Rajpat or Kamtapur Fort is an archaeological site in Gosainmari in the Dinhata subdivision of the Cooch Behar district in West Bengal.
The Kamata Kingdom (pron: ˈkʌmətɑ) emerged in western Kamarupa probably when Sandhya, a ruler of Kamarupanagara, moved his capital west to Kamatapur sometime after 1257 CE. Since it originated in the old seat of the Kamarupa kingdom, and since it covered most of the western parts of it, the kingdom is also sometimes called as Kamarupa-Kamata. It covered a region corresponding to present-day undivided districts of Kamrup, Goalpara, Jalpaiguri, and Koch Behar in India and Rangpur and northern parts of Mymensingh in Bangladesh. The rise of the Kamata kingdom marked the end of the ancient period in the history of Assam and the beginning of the medieval period. The last rulers were the Khens.
The Khen dynasty replaced the weak rulers of the Kamata kingdom in the middle of the 15th century. There were only three Khen rulers. The last king, Nilambar expanded the kingdom to include the present Koch Bihar district of West Bengal, the undivided Kamrup and Darrang districts of Assam, northern Mymensingh, now in Bangladesh, and eastern parts of Dinajpur district. In 1498, its last capital at Gosanimari was attacked by the invading army of Alauddin Husain Shah of Bengal. That was the end of the Khen dynasty.
Khens, who were later displaced in 1498 by Alauddin Hussain Shah, the Turko-Afghan ruler of Gauda. Though Hussain Shah developed extensive administrative structures, he lost political control to a confederation of Baro-Bhuyan within a few years.
Biswa Singha removed Baro-Bhuyan confederacy and established the Koch dynasty soon, in 1515. The Koches were the last to call themselves Kamateshwars (the rulers of Kamata), but their influence and expansions were so extensive and far-reaching that their kingdom is sometimes called the Koch Kingdom. In the same century the kingdom split in two: Koch Bihar and Koch Hajo. The eastern kingdom, Koch Hajo, was soon absorbed into the Ahom kingdom in the 17th century. The western portion of the Kamata kingdom, Koch Bihar, continued to be ruled by a branch of the Koch dynasty and later merged with the Indian territory after the independence of India from the British domain. The boundary between Koch Bihar and Koch Hajo is approximately the boundary between West Bengal and Assam today.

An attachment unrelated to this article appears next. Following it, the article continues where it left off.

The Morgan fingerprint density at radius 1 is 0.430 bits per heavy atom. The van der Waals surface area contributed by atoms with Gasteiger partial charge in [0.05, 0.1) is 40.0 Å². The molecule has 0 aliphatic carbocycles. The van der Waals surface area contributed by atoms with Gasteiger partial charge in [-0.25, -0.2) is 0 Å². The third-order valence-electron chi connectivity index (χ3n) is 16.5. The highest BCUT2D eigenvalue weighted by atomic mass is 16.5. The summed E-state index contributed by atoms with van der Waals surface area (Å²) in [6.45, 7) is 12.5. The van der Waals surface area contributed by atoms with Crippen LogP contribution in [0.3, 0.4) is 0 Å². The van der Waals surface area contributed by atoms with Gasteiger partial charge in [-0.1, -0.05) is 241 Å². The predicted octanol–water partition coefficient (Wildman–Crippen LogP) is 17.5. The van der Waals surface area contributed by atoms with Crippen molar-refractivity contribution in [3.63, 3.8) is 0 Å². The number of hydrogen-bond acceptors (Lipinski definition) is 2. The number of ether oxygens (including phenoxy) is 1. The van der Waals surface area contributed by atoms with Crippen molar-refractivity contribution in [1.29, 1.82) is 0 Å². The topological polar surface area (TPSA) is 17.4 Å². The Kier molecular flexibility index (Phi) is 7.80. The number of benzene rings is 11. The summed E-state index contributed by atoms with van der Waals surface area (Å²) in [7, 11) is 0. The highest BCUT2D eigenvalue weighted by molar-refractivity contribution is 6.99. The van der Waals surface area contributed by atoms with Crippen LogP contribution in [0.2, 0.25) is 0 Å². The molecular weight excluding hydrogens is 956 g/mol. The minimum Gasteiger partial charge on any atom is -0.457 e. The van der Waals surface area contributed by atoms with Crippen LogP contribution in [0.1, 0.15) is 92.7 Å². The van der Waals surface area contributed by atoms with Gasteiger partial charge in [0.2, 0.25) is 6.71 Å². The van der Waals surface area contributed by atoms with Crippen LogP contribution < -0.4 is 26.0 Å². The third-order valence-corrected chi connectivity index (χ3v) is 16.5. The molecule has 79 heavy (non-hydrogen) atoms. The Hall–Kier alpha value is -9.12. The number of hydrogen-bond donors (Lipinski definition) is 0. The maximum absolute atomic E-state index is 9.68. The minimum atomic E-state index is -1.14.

The Kamtapur Fort was spread from the Dharla River in the east to Godaikhora in the west, and from Sitalabas in the north to Silduar-Soawariganj in the south. The palace was in the centre of the fort and is now referred to as Rajpat.
The fort was surrounded by a horse-shoe type high earthen wall running for around 22 kilometres (14 mi) and was open only on the side where the Dharla River was there. Now, it is mostly around 30 feet high and 35 feet wide. It was higher and wider in earlier days. The fort had seven entrance doors. There was a 250 feet wide float all around it. There was a system of providing regular water for it. Various people visiting the fort in the earlier days had seen many roads, temples, ponds and other utilities. In 1808, Dr. Buchanan Hamilton, visited the place and saw many broken structures. He also saw two brick-built walls inside the earthen enclosures. He left behind a detailed report. Now, all one can see is a large mound strewn with broken pieces of structures. Many statues or interesting items found in the fort have been kept aside for visitors to see.
According to the List of Monuments of National Importance in West Bengal Rajpat is a monument of national importance.
Excavations were carried out in 1998-2000, by the Archaeological Survey of India at the Rajpat Mound. Only a few antiquities and some pottery have been found. The pottery bears similarity with pottery made/ used in Assam, some of the antiquities indicate their belonging to the Pala-Sena period of the 11-12th century. The excavations do point to the place having come up before the Khen dynasty captured it.